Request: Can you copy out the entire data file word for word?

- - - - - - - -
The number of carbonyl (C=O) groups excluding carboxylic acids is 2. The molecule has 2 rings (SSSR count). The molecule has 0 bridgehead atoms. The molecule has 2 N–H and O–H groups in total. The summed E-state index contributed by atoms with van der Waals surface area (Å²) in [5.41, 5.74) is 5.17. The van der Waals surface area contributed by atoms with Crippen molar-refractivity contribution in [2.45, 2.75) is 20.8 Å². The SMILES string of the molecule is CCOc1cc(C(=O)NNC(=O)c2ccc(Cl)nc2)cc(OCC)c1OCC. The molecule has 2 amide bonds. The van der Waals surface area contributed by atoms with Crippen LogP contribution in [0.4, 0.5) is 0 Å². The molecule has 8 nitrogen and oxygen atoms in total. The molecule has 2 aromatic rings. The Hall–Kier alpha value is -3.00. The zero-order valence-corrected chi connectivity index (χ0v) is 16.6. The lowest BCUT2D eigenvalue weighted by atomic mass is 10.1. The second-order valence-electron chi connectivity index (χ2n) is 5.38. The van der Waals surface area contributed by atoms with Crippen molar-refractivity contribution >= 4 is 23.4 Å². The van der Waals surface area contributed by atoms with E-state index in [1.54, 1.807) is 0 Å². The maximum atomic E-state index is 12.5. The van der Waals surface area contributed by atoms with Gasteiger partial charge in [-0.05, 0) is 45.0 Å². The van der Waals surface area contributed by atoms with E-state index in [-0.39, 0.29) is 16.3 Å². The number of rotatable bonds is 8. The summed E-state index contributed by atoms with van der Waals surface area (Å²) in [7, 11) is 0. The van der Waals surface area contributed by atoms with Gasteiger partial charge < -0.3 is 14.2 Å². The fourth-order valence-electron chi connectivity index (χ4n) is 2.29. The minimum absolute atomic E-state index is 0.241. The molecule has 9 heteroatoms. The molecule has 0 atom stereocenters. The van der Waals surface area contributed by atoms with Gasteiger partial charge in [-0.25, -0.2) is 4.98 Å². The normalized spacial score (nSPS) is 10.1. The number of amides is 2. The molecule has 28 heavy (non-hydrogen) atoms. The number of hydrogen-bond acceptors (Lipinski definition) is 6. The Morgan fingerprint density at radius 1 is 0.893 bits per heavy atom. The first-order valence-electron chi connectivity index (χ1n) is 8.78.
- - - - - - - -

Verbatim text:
The number of carbonyl (C=O) groups excluding carboxylic acids is 2. The molecule has 2 rings (SSSR count). The molecule has 0 bridgehead atoms. The molecule has 2 N–H and O–H groups in total. The summed E-state index contributed by atoms with van der Waals surface area (Å²) in [5.41, 5.74) is 5.17. The van der Waals surface area contributed by atoms with Crippen molar-refractivity contribution in [2.45, 2.75) is 20.8 Å². The SMILES string of the molecule is CCOc1cc(C(=O)NNC(=O)c2ccc(Cl)nc2)cc(OCC)c1OCC. The molecule has 2 amide bonds. The van der Waals surface area contributed by atoms with Crippen LogP contribution in [0.4, 0.5) is 0 Å². The molecule has 8 nitrogen and oxygen atoms in total. The molecule has 2 aromatic rings. The Hall–Kier alpha value is -3.00. The zero-order valence-corrected chi connectivity index (χ0v) is 16.6. The lowest BCUT2D eigenvalue weighted by atomic mass is 10.1. The second-order valence-electron chi connectivity index (χ2n) is 5.38. The van der Waals surface area contributed by atoms with Crippen molar-refractivity contribution >= 4 is 23.4 Å². The van der Waals surface area contributed by atoms with E-state index in [1.54, 1.807) is 0 Å². The maximum atomic E-state index is 12.5. The van der Waals surface area contributed by atoms with Gasteiger partial charge in [-0.05, 0) is 45.0 Å². The van der Waals surface area contributed by atoms with E-state index in [-0.39, 0.29) is 16.3 Å². The number of rotatable bonds is 8. The summed E-state index contributed by atoms with van der Waals surface area (Å²) in [7, 11) is 0. The van der Waals surface area contributed by atoms with Gasteiger partial charge < -0.3 is 14.2 Å². The fourth-order valence-electron chi connectivity index (χ4n) is 2.29. The minimum absolute atomic E-state index is 0.241. The molecule has 9 heteroatoms. The molecule has 0 atom stereocenters. The van der Waals surface area contributed by atoms with Gasteiger partial charge in [-0.25, -0.2) is 4.98 Å². The normalized spacial score (nSPS) is 10.1. The number of amides is 2. The molecule has 28 heavy (non-hydrogen) atoms. The number of hydrogen-bond acceptors (Lipinski definition) is 6. The Morgan fingerprint density at radius 1 is 0.893 bits per heavy atom. The first-order valence-electron chi connectivity index (χ1n) is 8.78.